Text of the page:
A version of this article first appeared in the Colombian magazine Dinero, on July 14, 2020.
It would seem there is no debate concerning Colombia’s geopolitical position with China. The Asian country has stated ambitious plans for our country, beyond the expansion of trade relations. The problem is that Colombia does not seem to be looking any further.
A year ago, President Iván Duque traveled to China intending to expand Colombia’s trade relations as China is Colombia’s second most important trading partner, after the United States. From that moment, we have witnessed strong signals suggesting strengthening ties, including the tender for the Bogotá Metro, which was awarded to China Harbor Engineering Company Limited and Xi’an Metro Company Limited; the construction of the Bogotá Regional Light-rail tendered to China Civil Engineering Construction Corporation (CCECC); and finally, the most important gold project in the country, the Buriticá Project, acquired by Zijin Mining Gold.
At the same time, Colombia celebrated that the first shipment of Hass avocado arrived in China and will open up business opportunities for the country. The government sees great potential in expanding its offering of agricultural exports to China. According to ProColombia, the country’s export and foreign investment promotion agency, there is great potential for flowers, fruit derivatives, processed fruits, pork meat, coffee and its derivatives, pineapple, organic banana, lemon, blueberries, and exotic fruits. In the same vein, Information and Communication Technology Minister Karen Abudinen announced that Colombia would start its testing of 5G technology, a field where Chinese companies play a leading role.
It would appear that the results of President Duque’s trip to China are beginning to be seen. However, there is less clarity as to the future direction of the geopolitical relationship between the two countries. In this sense, some doubts appear. Let’s begin.
Colombia’s most important political and economic ally continues to be the United States, which is at the same time China’s great geostrategic rival. Washington views China’s increasing political and commercial influence in Latin America with great concern. Likewise, it has also shown sensitivity regarding the dominant economic position that Chinese interests have in countries such as Venezuela, Ecuador, Bolivia, and Brazil. The United States has subtly warned Colombia about its growing commercial proximity to China, suggesting, among other things, that Chinese state companies Huawei and ZTE would leak private data to the Chinese Communist Party.
In the short term, the US will not look to throw a wrench into the burgeoning trade relationship between Colombia and China, but the nomination of Mauricio Claver-Carone for the presidency of the Inter-American Development Bank (IDB) suggests that the United States wants to ideologically guide the IDB to place American interests above those of China in Latin America.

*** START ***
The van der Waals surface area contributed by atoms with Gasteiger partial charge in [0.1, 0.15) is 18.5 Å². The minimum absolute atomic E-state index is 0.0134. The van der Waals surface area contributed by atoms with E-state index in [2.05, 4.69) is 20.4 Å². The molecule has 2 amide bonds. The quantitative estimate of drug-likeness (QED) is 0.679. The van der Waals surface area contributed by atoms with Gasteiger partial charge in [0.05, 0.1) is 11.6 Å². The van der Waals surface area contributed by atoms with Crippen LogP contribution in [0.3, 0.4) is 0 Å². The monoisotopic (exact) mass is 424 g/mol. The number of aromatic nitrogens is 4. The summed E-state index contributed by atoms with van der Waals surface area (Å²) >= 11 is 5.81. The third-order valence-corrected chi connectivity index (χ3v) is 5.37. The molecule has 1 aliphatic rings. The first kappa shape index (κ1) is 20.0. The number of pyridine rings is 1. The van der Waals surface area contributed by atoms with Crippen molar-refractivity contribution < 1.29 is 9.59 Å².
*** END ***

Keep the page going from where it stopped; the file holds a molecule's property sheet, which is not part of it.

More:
The lack of US presence in the region, or commercial absence, has been a key factor that has paved the way for Chinese interests. For example, how many US companies have tendered in Colombia’s major road and rail infrastructure projects in recent years? How many loans has the US International Development Finance Corporation (DFC) made to companies seeking to invest in mega projects in Colombia? Although the US is currently buying agricultural products and fossil fuels, America’s trade ambitions in Colombia have stalled, while China shows an enormous appetite.
This scenario may benefit Colombia, in case the country considers that the commercial opportunities it can obtain with China outweigh the potential consequences that it could face following Trump’s re-election, which would entail an escalation of the trade war between the two countries. Regardless, if Joe Biden wins the election in November, it is likely that the geopolitical contest between China and the United States will continue and Colombia is in an uncomfortable position.
It must be emphasized that Chinese investment in foreign countries does not come with political strings attached. China does not interfere in the internal politics of other countries and expects the same respect from its trading partners.
Despite this, China and Colombia do not share the same democratic values, which for Colombia includes the importance of free and fair elections within a framework of democratic governance, the respect for the human rights of ethnic and religious minorities, and the legitimate rights to political opposition. Although Colombia has a mixed record in some of the above, China reportedly has a very poor performance in these fields. The treatment of opponents in Hong Kong, the re-education camps for Uighur Muslims in Xinjiang, the absence of democratic elections, and the regime’s inflexibility with its internal critics (including Liu Xiaobo, winner of the 2010 Nobel Peace Prize) are examples of the character of Chinese power which suggest important differences with Colombia.
Even though China has aggressively tried to expand its global economic capital through the Belt and Road Initiative – an ambitious direct investment project of more than USD 89 billion to finance major infrastructure works including trains, roads, and ports – Colombia remains the only Andean country that has not been formally linked to the project so far.
Beyond selling avocados, bananas, and other agricultural products, Colombia should be more interested in studying its role in China’s geopolitical strategy and, consequently, start a serious debate with the country’s public opinion regarding the future of its political and commercial relationship with China. Will it be possible to start such a debate?
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